Index to Chiropractic Literature
Index to Chiropractic Literature
My ICL     Sign In
Thursday, February 27, 2020
Index to Chiropractic LiteratureIndex to Chiropractic LiteratureIndex to Chiropractic Literature
Share:

ICL Home


For best results switch to Advanced Search.
Article Detail
Return to Search Results
ID 22939
  Title Comparison of massage based on the tensegrity principle and classic massage in treating chronic shoulder pain
URL http://www.ncbi.nlm.nih.gov/pubmed/23891481
Journal J Manipulative Physiol Ther. 2013 Sep;36(7):418-427
Author(s)
Subject(s)
Peer Review Yes
Publication Type Article
Abstract/Notes

Objective: The purpose of this study was to compare the clinical outcomes of classic massage to massage based on the tensegrity principle for patients with chronic idiopathic shoulder pain.

Methods: Thirty subjects with chronic shoulder pain symptoms were divided into 2 groups, 15 subjects received classic (Swedish) massage to tissues surrounding the glenohumeral joint and 15 subjects received the massage using techniques based on the tensegrity principle. The tensegrity principle is based on directing treatment to the painful area and the tissues (muscles, fascia, and ligaments) that structurally support the painful area, thus treating tissues that have direct and indirect influence on the motion segment. Both treatment groups received 10 sessions over 2 weeks, each session lasted 20 minutes. The McGill Pain Questionnaire and glenohumeral ranges of motion were measured immediately before the first massage session, on the day the therapy ended 2 weeks after therapy started, and 1 month after the last massage.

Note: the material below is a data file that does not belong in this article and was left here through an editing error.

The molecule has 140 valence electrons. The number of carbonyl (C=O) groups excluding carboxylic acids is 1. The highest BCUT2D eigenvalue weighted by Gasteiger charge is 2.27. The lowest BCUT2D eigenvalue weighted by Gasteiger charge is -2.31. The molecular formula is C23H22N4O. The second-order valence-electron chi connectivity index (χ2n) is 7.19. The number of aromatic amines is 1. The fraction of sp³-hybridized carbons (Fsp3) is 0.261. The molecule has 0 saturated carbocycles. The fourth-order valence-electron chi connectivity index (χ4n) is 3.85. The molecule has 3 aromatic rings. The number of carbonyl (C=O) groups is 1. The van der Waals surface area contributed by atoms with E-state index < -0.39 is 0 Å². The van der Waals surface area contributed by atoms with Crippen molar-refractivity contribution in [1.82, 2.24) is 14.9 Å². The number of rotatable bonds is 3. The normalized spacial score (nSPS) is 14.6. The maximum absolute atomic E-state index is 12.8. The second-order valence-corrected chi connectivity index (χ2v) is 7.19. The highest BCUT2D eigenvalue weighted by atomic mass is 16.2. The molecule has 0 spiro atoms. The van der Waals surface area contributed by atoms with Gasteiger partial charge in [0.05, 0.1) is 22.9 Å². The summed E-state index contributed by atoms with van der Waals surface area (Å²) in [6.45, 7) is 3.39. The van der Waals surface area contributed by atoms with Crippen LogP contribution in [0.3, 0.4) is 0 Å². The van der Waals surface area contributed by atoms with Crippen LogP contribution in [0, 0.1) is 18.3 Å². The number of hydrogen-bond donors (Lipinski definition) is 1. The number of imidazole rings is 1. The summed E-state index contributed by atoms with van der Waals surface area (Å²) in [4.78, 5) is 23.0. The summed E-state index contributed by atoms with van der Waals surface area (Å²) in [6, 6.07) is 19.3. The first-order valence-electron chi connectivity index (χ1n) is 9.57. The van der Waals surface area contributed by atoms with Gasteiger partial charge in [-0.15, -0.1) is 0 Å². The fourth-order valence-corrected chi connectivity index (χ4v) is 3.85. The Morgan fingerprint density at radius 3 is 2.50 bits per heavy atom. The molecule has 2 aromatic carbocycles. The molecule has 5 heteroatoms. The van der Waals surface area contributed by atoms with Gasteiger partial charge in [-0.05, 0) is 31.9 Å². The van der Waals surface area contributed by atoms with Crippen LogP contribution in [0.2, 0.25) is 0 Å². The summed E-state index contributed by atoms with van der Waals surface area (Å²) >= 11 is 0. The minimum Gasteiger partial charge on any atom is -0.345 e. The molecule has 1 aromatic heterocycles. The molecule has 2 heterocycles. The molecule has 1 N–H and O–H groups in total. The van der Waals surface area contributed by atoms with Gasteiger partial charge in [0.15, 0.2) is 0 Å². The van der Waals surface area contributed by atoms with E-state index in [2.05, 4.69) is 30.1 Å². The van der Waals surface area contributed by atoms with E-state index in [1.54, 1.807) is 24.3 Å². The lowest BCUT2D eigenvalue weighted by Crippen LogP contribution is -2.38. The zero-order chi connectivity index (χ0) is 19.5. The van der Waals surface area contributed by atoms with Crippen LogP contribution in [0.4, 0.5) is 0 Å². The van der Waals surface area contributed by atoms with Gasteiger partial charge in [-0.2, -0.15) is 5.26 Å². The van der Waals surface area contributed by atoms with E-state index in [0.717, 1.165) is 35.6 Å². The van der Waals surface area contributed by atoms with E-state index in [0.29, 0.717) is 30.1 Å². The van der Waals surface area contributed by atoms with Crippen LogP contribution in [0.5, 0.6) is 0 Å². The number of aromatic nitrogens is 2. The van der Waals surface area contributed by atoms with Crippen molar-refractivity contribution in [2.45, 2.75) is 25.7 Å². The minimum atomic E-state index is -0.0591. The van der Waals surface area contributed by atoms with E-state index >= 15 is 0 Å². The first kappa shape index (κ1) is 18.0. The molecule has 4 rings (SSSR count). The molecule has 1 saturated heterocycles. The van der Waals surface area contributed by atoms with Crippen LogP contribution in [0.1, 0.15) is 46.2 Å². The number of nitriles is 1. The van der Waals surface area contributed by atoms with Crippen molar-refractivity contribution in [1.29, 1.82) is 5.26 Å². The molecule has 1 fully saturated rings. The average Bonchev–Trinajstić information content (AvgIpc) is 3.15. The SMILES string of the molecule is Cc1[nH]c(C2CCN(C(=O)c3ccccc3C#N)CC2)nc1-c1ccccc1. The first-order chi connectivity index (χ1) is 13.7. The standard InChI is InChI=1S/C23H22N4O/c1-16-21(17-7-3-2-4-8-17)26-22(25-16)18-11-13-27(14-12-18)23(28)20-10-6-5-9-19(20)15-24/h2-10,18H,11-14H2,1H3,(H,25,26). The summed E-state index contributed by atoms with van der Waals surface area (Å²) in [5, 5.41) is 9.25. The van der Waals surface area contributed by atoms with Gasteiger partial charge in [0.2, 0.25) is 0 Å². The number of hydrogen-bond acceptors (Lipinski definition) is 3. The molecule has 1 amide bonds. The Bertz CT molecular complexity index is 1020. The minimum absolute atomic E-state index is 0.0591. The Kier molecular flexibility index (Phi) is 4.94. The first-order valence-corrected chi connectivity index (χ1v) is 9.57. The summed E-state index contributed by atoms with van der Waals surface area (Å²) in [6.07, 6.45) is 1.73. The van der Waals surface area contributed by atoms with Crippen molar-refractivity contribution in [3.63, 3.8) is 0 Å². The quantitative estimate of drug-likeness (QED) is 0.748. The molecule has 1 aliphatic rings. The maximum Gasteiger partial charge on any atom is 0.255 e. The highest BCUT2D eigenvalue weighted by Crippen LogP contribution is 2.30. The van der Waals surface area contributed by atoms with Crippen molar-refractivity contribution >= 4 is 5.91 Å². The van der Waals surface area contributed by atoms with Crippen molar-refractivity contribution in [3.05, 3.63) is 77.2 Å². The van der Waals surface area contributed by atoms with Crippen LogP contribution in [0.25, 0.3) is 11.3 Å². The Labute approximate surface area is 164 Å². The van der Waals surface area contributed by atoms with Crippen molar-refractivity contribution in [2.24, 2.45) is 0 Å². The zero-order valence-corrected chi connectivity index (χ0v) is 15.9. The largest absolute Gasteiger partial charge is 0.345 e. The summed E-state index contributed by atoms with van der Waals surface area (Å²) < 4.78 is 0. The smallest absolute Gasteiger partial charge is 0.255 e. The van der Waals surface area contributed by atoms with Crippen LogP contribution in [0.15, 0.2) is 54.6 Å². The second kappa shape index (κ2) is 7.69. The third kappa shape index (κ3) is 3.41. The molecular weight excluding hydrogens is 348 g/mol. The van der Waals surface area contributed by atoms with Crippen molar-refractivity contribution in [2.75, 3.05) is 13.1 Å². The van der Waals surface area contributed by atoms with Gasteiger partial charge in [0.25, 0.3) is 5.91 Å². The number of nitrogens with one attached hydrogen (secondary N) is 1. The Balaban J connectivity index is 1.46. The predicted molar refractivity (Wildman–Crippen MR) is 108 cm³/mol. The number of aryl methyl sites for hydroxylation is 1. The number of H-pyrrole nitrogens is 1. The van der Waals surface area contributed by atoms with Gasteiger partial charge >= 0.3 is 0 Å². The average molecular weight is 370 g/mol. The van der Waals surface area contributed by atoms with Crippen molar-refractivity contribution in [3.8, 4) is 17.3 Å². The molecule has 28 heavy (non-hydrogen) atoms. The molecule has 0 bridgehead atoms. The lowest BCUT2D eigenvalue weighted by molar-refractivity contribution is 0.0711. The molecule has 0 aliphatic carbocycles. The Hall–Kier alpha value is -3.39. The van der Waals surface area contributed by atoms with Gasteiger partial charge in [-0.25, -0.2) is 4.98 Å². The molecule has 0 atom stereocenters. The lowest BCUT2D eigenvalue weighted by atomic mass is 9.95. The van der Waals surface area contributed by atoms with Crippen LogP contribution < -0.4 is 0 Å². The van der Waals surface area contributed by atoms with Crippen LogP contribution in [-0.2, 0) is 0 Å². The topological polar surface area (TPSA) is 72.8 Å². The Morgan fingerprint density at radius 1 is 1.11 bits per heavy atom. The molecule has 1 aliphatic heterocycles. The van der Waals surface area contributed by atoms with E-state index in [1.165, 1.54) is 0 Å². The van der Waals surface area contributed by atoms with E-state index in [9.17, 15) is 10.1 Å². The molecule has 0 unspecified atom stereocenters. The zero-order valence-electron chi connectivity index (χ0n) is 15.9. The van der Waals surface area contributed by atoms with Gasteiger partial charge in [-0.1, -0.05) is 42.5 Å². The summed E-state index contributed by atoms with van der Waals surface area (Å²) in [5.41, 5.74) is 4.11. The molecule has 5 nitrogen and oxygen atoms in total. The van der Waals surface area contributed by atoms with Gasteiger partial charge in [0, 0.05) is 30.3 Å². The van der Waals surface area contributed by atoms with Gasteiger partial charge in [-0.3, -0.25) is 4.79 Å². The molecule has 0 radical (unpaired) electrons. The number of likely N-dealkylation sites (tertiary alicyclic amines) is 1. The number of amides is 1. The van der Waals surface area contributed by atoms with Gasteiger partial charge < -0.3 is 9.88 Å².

Results: Subjects receiving massage based on the tensegrity principle demonstrated statistically significance improvement in the passive and active ranges of flexion and abduction of the glenohumeral joint. Pain decreased in both massage groups.

Conclusions: This study showed increases in passive and active ranges of motion for flexion and abduction in patients who had massage based on the tensegrity principle. For pain outcomes, both classic and tensegrity massage groups demonstrated improvement.

This abstract is reproduced with the permission of the publisher; full text is available by subscription.


 

   Text (Citation) Tagged (Export) Excel
 
Email To
Subject
 Message
Format
HTML Text     Excel



To use this feature you must register a personal account in My ICL. Registration is free! In My ICL you can save your ICL searches in My Searches, and you can save search results in My Collections. Be sure to use the Held Citations feature to collect citations from an entire search session. Read more search tips.

Sign Into Existing My ICL Account    |    Register A New My ICL Account
Search Tips
  • Enclose phrases in "quotation marks".  Examples: "low back pain", "evidence-based"
  • Retrieve all forms of a word with an asterisk*, also called a wildcard or truncation.  Example: chiropract* retrieves chiropractic, chiropractor, chiropractors
  • Register an account in My ICL to save search histories (My Searches) and collections of records (My Collections)
Advanced Search Tips